Be sure to check out the zone’s community notice boards, where you can find information on various topics, like cultural activities in Vienna and division social events, taking place during the week of the conference. Your feedback to the ECS representatives is very welcome and can be posted on the suggestion boards too. You can also post your own flyers here to highlight sessions and events taking place throughout the week.

Attend and organise pop-up events

The Networking & ECS Zone also hosts a series of pop-up style events, from using poetry to communicate your science to giving research elevator pitches. Be sure to check out the notice boards to find more info on what drop-in sessions are scheduled for the week.

Interested in holding your own drop-in session? Participants are encouraged to organise pop-up events in the zone as well! A whiteboard, flipchart, and 42” screen with a notebook attached will be available in the main room for attendees to give ad-hoc presentations, plus two side room ‘pop-up spots’ can be used to hold informal sessions.

If you’d like to add a drop-in session to our schedule, you can contact the EGU communications officer with the pop-up event title, date, and time by 18 March. If you’d rather hold an impromptu session, such as a follow-up event to an over-subscribed short course, never fear! During the conference you can plan and host informal events on the spot; a sign-up sheet on the zone’s notice boards will be available for advertising drop-in sessions.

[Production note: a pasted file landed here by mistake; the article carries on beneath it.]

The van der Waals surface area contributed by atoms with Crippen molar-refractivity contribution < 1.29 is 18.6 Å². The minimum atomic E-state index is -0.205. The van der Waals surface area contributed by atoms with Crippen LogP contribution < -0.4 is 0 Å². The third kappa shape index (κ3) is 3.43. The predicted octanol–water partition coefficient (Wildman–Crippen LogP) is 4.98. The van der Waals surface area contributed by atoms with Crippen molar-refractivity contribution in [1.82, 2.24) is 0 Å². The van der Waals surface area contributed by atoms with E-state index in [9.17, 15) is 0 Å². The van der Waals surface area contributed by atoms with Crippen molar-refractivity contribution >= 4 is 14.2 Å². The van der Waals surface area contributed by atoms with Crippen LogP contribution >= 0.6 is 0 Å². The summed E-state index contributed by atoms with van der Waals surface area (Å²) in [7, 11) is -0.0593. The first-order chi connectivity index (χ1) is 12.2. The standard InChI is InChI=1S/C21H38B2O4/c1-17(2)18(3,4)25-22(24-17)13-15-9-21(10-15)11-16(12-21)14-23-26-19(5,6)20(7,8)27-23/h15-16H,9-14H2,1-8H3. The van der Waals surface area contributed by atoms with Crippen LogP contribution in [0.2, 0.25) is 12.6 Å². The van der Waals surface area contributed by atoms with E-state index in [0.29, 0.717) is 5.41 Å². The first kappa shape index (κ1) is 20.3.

The EGU General Assembly is taking place in Vienna, Austria from 7 to 12 April. Check out the full session programme on the General Assembly website and follow the Assembly’s online conversation on Twitter (#EGU19 is the official conference hashtag) and Facebook.

Making a poster or PICO presentation: top tips from the Outstanding Student Poster and PICO (OSPP) Award judges

Making a poster or PICO presentation: top tips from the Outstanding Student Poster and PICO (OSPP) Award judges